ON CHRISTMAS TREES AND LICENSING BAUBLES
When the Licensing (Scotland) Act 2005 was passed, it was referred to by many as a “Christmas Tree” Act. Much of the detail of how it would work was to be dealt with by way of regulation, at that point yet to be prescribed. In that sense, the Christmas tree Act was not a shiny, gleaming scion of festive cheer, but a bare tree from which various licensing baubles were yet to be hung.
No one could have foreseen the sheer number of baubles which would materialise, like so much glittering reindeer dust. Many of these baubles have proven to be unwisely positioned and even though new, have already had to be re-hung. The Christmas tree is now sagging under the weight of these eye catching baubles, and is in danger of crushing the presents below.
In the preface to his annotated version of the statute, Jack Cummins talks of the “unremitting stream” of case law arising from the old 1976 Act. What we have now is an unremitting stream of primary and secondary legislation. This must speak to the efficacy of the Act itself but more pressingly there must be a realisation that those who live, work and are ruled by this area of the law have had little time to breathe.
The tree-dressing elves have been too focused on the shiny baubles and have forgotten that the tree needs a sold trunk with sturdy branches. The purpose of the Act is not to make us drink less, it is to ensure responsibility. Where there is irresponsibility, then both the individuals and the operators who perpetrate it should be brought be task. But it is also an administrative system that is about supporting us as social beings in enjoying ourselves responsibly. It is about encouraging excellent standards in hospitality, encouraging benefits to local community, business and the Scottish economy, job creation and more. The unfortunate reality is that the system at present does little to help responsible operators and is becoming more and more a weapon for the health lobby.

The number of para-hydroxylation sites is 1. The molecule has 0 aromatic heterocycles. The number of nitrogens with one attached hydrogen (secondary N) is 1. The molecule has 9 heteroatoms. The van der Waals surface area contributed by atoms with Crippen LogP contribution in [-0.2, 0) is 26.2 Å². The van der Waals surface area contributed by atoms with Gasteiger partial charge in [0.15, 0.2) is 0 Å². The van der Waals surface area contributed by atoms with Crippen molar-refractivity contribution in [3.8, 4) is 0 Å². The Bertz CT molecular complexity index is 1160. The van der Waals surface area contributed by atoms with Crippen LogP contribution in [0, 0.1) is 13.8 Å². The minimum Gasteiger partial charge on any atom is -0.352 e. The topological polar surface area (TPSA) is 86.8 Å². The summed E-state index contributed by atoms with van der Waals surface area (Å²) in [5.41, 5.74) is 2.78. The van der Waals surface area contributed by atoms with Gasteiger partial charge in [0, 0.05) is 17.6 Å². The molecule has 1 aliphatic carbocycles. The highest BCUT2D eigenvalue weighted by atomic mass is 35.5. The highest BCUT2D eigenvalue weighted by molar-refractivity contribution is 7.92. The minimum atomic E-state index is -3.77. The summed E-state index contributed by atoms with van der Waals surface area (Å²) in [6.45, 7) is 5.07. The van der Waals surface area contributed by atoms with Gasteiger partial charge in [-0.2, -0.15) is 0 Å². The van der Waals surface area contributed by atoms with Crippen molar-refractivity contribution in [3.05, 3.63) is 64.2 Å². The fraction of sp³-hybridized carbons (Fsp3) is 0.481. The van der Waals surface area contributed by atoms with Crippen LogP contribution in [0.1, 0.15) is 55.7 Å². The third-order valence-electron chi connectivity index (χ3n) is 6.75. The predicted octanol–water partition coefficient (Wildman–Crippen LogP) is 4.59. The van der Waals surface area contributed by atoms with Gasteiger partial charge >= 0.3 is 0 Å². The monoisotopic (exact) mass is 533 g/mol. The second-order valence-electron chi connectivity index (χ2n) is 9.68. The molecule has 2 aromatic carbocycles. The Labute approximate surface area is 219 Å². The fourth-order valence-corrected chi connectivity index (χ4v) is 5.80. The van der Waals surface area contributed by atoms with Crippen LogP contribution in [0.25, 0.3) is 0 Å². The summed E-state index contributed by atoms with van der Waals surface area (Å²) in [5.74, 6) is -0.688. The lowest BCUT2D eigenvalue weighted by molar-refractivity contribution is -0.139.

This is a time of year when many rely on the good cheer and hospitality of the licensed trade. I shall raise a glass to those responsible operators and thank them for their service. I would also like to extend a message of goodwill and thanks to all the players in this game – the hard working local authority staff across Scotland who continuously strive to help pests like me, the police and civilian back room staff who are also essential to keeping the cogs oiled, my fellow licensing solicitors and all the other civil servants and agencies involved. Cheers!
My message for 2013 is to continue to strive for a system which sees us all working together to achieve what I myself believe is the nirvana: a system which allows responsible operators the fexibility to trade, achieve, and succeed; whilst having the teeth to deal with the irresponsible minority who let us down. And beyond that, and beyond licensing law, a real attempt to deal with the intellectual, social and economic poverty which leads people to abuse themselves and others. I hope we can all agree on that.
Many thanks to all who have viewed and contributed to this blog since it started in April 2012. I look forward to the many exciting challenges 2013 is sure to bring.
A very Merry Christmas to you all, and a prosperous 2013!